Like it or not, the cost of health care is still soaring as employers continue to shift more of the financial burden to their workers.
Unfortunately, other than trying to eat right, exercising and hoping that genetics are on your side, there isn't much you can do to lower your medical bills. But you can lower the after-tax cost of your out-of-pocket expenditures if you participate in an employer-sponsored Flexible Spending Account (FSA), also referred to as a Medical Spending Account. More than 94% of large employers offer such a plan, according to Hewitt Associates, a benefits consulting firm. An FSA allows you to use pretax dollars to pay for medical expenses that aren't reimbursed by your health-insurance plan, such as your deductible, copayments for prescriptions, and noncovered expenses like eyeglasses. For someone in the 25% federal tax bracket, that typically means saving about $31 on every $100 of medical costs because you also save on Social Security and Medicare taxes.
Not a bad deal at all. By taking advantage of this benefit, you can stretch the money available for medical expenses and reduce your federal taxes — and depending on where you live, your state and local income taxes as well. These accounts represent the only tax break available on medical expenses for many people these days. Very few taxpayers have medical costs that exceed 7.5% of their adjusted gross income, the level at which they can begin to itemize medical deductions on their income taxes.
So how do these plans work? Every year, your employer will ask you how much you'd like to contribute from your pretax income into the account. There is no tax-law limit, although most companies allow maximum annual contributions of only $3,000 to $5,000. Each pay period, your employer will deduct a proportionate amount from your paycheck. But note that while this means you won't have the total contribution amount taken out of your income until you receive your last paycheck at the end of the year, you can spend the full annual amount that you've signed up for at any time during the year. So if you have a lot of doctors' appointments and other medical costs in January, you can still use your pretax dollars to pay for those expenses. All you have to do is submit your expenses to your plan's administrator (usually your health-insurance provider) for reimbursement.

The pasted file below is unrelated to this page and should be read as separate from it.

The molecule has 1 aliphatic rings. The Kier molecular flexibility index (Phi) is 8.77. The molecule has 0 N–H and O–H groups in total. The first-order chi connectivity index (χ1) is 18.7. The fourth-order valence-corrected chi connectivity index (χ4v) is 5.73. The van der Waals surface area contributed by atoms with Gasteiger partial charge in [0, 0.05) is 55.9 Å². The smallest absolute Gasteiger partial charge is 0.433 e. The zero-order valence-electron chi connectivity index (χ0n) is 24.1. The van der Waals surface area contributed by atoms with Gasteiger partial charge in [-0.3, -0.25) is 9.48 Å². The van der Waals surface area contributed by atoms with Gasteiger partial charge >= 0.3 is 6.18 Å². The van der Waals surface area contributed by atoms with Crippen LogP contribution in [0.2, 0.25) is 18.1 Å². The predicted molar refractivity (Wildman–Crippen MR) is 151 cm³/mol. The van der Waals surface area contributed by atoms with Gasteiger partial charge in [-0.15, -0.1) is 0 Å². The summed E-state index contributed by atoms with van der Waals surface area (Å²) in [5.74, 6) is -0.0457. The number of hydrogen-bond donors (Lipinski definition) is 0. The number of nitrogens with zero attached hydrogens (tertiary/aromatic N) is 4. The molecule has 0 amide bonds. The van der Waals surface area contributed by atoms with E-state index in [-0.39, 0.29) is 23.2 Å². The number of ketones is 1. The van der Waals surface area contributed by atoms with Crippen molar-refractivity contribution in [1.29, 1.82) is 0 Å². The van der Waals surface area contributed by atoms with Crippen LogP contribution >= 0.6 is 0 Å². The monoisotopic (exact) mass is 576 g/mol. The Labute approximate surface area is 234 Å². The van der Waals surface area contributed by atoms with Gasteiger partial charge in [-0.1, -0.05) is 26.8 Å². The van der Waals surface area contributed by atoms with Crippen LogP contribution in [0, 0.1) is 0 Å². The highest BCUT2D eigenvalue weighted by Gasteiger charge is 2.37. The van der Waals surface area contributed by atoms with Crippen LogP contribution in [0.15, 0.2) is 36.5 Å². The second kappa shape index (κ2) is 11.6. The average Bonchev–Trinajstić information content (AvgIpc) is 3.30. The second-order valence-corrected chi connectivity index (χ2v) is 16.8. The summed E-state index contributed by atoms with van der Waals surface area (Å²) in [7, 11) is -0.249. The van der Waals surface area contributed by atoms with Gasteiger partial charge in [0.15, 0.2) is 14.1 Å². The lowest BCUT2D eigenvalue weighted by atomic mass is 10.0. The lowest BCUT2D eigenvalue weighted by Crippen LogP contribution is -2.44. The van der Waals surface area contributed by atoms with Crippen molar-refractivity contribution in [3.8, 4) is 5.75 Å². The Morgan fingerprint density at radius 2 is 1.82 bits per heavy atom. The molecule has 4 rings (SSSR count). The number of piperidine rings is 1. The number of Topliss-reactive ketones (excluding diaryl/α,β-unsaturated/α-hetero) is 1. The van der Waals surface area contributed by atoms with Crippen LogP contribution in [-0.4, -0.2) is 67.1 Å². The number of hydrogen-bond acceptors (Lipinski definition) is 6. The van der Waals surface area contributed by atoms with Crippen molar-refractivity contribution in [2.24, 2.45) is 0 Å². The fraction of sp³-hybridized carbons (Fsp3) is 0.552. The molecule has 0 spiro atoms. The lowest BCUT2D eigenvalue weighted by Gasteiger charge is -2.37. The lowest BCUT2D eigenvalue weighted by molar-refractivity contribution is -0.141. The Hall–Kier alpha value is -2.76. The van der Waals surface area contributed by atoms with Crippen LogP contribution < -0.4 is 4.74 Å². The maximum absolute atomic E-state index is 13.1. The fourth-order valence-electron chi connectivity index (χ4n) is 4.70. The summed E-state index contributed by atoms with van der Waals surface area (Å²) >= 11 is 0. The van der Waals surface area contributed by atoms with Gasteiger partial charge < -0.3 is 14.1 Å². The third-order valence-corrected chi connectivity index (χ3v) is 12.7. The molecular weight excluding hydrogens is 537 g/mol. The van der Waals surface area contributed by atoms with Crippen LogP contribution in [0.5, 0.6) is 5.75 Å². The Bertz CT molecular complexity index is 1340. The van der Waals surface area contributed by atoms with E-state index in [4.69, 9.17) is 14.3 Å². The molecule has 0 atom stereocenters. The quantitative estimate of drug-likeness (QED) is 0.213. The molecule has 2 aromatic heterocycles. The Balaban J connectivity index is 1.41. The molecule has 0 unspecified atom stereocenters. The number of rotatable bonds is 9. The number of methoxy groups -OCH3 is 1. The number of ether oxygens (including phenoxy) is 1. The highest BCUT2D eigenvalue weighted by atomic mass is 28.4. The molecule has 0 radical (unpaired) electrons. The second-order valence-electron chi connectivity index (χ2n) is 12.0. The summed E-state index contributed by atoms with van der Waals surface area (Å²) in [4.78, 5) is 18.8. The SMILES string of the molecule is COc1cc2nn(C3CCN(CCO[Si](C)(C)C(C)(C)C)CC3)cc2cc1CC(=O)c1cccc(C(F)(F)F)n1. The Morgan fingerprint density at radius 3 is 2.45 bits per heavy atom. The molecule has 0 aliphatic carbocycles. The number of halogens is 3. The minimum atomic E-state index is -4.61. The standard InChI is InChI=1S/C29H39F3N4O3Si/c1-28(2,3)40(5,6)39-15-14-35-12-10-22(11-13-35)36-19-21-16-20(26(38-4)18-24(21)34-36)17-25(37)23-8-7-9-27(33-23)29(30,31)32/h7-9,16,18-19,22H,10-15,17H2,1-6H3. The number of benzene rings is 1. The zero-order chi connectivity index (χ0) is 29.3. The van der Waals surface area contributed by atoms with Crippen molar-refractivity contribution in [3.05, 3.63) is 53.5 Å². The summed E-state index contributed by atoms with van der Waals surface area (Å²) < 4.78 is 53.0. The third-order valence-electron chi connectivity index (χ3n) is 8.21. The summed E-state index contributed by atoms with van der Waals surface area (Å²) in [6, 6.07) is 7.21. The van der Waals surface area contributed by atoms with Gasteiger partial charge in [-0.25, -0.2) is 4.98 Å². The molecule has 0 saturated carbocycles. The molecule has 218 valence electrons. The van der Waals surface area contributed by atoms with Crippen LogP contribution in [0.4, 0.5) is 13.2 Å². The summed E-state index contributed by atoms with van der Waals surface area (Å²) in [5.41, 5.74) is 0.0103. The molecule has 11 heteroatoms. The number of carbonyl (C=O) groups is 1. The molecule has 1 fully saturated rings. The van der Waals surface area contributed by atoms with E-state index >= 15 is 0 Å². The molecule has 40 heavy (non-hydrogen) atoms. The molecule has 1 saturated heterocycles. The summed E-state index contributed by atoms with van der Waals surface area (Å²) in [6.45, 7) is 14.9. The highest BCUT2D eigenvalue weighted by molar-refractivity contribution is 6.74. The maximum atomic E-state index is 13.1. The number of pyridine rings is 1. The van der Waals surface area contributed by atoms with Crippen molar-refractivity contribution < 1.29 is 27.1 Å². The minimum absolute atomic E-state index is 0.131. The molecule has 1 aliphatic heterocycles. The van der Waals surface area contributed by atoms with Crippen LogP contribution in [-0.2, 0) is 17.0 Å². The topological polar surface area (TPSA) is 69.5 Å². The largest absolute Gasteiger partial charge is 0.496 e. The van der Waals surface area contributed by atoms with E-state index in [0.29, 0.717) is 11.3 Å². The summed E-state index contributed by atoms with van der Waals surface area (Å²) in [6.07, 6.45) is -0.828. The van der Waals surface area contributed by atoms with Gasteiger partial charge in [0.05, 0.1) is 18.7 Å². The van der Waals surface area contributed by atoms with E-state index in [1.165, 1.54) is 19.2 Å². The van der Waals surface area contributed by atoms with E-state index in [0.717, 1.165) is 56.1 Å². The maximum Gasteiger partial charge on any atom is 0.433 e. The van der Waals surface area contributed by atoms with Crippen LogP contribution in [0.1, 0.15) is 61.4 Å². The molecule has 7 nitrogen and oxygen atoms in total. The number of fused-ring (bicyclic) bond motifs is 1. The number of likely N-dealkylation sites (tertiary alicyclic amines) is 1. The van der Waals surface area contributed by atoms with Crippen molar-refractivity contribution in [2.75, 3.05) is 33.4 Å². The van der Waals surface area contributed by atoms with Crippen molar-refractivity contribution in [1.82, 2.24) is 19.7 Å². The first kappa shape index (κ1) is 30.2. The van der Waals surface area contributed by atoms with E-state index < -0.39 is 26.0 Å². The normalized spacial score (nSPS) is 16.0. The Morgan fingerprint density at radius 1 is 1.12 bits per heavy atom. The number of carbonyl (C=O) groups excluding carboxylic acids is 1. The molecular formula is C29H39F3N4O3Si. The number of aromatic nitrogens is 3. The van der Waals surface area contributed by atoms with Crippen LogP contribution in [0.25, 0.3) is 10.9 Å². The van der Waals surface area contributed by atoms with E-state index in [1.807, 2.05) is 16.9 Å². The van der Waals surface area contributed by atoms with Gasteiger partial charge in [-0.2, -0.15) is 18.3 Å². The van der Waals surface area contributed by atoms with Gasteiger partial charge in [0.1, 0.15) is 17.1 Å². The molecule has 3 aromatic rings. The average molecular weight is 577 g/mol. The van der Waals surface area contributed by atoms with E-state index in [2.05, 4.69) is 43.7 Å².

The key to using an FSA effectively is making an accurate estimate of your upcoming expenses. That's because you'll forfeit any money you don't use during the year (or during a two-and-a-half month grace period at the beginning of the following year, if your company plan allows that). Also, if you leave your job, voluntarily or not, you'll also give up any unused contributions year-to-date. To come up with a good estimate, take a look at how much you spent last year. Then try to predict any other major expenses you may incur. For example, if your son is getting braces you can easily plan for that.
Our FSA calculator will tell you just how much you stand to save in taxes by participating. In order to get an accurate estimate, you'll need to know your tax bracket. For a tax-rate schedule for single filers click here. Joint filers can click here.
* This is just an estimate. Tax savings will vary somewhat for those earning more than $110,100 for 2012 since any income above that threshold is not subject to 4.2% Social Security tax withholding.